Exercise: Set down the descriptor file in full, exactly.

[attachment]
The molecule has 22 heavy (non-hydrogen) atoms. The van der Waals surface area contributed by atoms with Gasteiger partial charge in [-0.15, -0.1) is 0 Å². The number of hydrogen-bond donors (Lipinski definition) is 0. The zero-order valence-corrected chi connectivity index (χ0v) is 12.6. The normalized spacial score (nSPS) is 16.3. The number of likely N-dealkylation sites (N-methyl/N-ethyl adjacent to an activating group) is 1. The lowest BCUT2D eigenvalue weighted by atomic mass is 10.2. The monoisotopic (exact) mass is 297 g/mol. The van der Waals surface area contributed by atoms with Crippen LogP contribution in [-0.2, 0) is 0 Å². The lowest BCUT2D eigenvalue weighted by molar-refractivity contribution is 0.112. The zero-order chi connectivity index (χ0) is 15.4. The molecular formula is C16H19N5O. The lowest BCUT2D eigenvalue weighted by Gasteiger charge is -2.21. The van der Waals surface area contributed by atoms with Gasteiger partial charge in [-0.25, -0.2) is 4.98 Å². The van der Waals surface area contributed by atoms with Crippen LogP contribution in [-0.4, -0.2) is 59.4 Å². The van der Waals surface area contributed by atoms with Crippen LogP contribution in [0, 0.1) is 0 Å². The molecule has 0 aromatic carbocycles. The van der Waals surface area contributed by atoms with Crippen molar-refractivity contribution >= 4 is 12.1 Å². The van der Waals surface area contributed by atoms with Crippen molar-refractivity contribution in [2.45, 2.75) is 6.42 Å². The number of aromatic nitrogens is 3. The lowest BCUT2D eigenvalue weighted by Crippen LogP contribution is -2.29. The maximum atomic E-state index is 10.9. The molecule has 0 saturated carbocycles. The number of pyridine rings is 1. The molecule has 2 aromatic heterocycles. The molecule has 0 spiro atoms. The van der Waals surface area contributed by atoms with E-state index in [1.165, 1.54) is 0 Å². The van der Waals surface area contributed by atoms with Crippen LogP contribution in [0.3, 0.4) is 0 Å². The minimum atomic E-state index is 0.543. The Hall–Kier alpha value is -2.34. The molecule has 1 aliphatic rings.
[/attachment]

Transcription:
The molecule has 22 heavy (non-hydrogen) atoms. The van der Waals surface area contributed by atoms with Gasteiger partial charge in [-0.15, -0.1) is 0 Å². The number of hydrogen-bond donors (Lipinski definition) is 0. The zero-order valence-corrected chi connectivity index (χ0v) is 12.6. The normalized spacial score (nSPS) is 16.3. The number of likely N-dealkylation sites (N-methyl/N-ethyl adjacent to an activating group) is 1. The lowest BCUT2D eigenvalue weighted by atomic mass is 10.2. The monoisotopic (exact) mass is 297 g/mol. The van der Waals surface area contributed by atoms with Crippen LogP contribution in [-0.2, 0) is 0 Å². The lowest BCUT2D eigenvalue weighted by molar-refractivity contribution is 0.112. The zero-order chi connectivity index (χ0) is 15.4. The molecular formula is C16H19N5O. The lowest BCUT2D eigenvalue weighted by Gasteiger charge is -2.21. The van der Waals surface area contributed by atoms with Gasteiger partial charge in [-0.25, -0.2) is 4.98 Å². The van der Waals surface area contributed by atoms with Crippen LogP contribution in [-0.4, -0.2) is 59.4 Å². The van der Waals surface area contributed by atoms with Crippen LogP contribution in [0, 0.1) is 0 Å². The molecule has 0 aromatic carbocycles. The van der Waals surface area contributed by atoms with Crippen molar-refractivity contribution >= 4 is 12.1 Å². The van der Waals surface area contributed by atoms with Crippen molar-refractivity contribution in [2.45, 2.75) is 6.42 Å². The number of aromatic nitrogens is 3. The lowest BCUT2D eigenvalue weighted by Crippen LogP contribution is -2.29. The maximum atomic E-state index is 10.9. The molecule has 0 saturated carbocycles. The number of pyridine rings is 1. The molecule has 2 aromatic heterocycles. The molecule has 0 spiro atoms. The van der Waals surface area contributed by atoms with E-state index in [1.165, 1.54) is 0 Å². The van der Waals surface area contributed by atoms with Crippen LogP contribution in [0.3, 0.4) is 0 Å². The minimum atomic E-state index is 0.543. The Hall–Kier alpha value is -2.34. The molecule has 1 aliphatic rings.